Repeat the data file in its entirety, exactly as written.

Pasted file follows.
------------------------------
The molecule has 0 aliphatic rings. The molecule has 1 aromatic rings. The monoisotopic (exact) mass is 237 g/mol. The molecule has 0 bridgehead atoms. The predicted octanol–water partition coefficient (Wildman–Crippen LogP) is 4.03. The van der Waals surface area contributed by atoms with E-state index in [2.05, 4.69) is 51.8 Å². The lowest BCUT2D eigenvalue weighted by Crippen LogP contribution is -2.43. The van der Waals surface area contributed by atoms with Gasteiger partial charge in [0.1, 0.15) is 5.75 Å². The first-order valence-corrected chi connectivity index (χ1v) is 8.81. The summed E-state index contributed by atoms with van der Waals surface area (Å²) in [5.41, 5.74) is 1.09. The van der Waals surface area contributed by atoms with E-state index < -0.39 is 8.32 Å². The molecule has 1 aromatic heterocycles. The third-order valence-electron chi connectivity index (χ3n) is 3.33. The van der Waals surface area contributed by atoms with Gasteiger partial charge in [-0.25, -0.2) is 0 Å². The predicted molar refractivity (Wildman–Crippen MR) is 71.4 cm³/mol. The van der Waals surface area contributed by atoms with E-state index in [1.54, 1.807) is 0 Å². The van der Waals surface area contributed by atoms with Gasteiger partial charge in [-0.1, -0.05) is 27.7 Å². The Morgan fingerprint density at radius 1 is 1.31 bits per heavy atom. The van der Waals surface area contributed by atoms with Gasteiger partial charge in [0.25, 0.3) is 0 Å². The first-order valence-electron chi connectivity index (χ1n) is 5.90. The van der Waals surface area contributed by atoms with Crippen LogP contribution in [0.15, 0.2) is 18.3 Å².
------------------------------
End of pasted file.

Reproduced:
The molecule has 0 aliphatic rings. The molecule has 1 aromatic rings. The monoisotopic (exact) mass is 237 g/mol. The molecule has 0 bridgehead atoms. The predicted octanol–water partition coefficient (Wildman–Crippen LogP) is 4.03. The van der Waals surface area contributed by atoms with E-state index in [2.05, 4.69) is 51.8 Å². The lowest BCUT2D eigenvalue weighted by Crippen LogP contribution is -2.43. The van der Waals surface area contributed by atoms with Gasteiger partial charge in [0.1, 0.15) is 5.75 Å². The first-order valence-corrected chi connectivity index (χ1v) is 8.81. The summed E-state index contributed by atoms with van der Waals surface area (Å²) in [5.41, 5.74) is 1.09. The van der Waals surface area contributed by atoms with E-state index < -0.39 is 8.32 Å². The molecule has 1 aromatic heterocycles. The third-order valence-electron chi connectivity index (χ3n) is 3.33. The van der Waals surface area contributed by atoms with Gasteiger partial charge in [-0.25, -0.2) is 0 Å². The predicted molar refractivity (Wildman–Crippen MR) is 71.4 cm³/mol. The van der Waals surface area contributed by atoms with E-state index in [1.54, 1.807) is 0 Å². The van der Waals surface area contributed by atoms with Gasteiger partial charge in [-0.1, -0.05) is 27.7 Å². The Morgan fingerprint density at radius 1 is 1.31 bits per heavy atom. The van der Waals surface area contributed by atoms with Gasteiger partial charge in [0.25, 0.3) is 0 Å². The first-order valence-electron chi connectivity index (χ1n) is 5.90. The van der Waals surface area contributed by atoms with Crippen LogP contribution in [0.15, 0.2) is 18.3 Å².